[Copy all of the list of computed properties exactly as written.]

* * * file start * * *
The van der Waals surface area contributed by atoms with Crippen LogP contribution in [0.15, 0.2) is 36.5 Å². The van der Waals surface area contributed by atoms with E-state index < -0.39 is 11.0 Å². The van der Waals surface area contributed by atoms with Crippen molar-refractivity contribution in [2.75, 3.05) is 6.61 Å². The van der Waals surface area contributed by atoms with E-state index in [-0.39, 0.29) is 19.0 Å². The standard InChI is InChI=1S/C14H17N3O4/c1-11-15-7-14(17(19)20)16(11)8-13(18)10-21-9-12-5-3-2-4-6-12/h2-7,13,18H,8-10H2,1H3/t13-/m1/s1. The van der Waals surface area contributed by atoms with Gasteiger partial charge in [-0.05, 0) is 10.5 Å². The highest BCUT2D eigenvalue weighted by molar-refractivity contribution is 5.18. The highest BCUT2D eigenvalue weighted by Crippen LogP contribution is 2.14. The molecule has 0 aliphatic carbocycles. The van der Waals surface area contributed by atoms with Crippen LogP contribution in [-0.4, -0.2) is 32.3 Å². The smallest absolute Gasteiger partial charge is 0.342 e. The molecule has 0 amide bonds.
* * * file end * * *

The van der Waals surface area contributed by atoms with Crippen LogP contribution in [0.15, 0.2) is 36.5 Å². The van der Waals surface area contributed by atoms with E-state index < -0.39 is 11.0 Å². The van der Waals surface area contributed by atoms with Crippen molar-refractivity contribution in [2.75, 3.05) is 6.61 Å². The van der Waals surface area contributed by atoms with E-state index in [-0.39, 0.29) is 19.0 Å². The standard InChI is InChI=1S/C14H17N3O4/c1-11-15-7-14(17(19)20)16(11)8-13(18)10-21-9-12-5-3-2-4-6-12/h2-7,13,18H,8-10H2,1H3/t13-/m1/s1. The van der Waals surface area contributed by atoms with Gasteiger partial charge in [-0.05, 0) is 10.5 Å². The highest BCUT2D eigenvalue weighted by molar-refractivity contribution is 5.18. The highest BCUT2D eigenvalue weighted by Crippen LogP contribution is 2.14. The molecule has 0 aliphatic carbocycles. The van der Waals surface area contributed by atoms with Crippen LogP contribution in [-0.4, -0.2) is 32.3 Å². The smallest absolute Gasteiger partial charge is 0.342 e. The molecule has 0 amide bonds.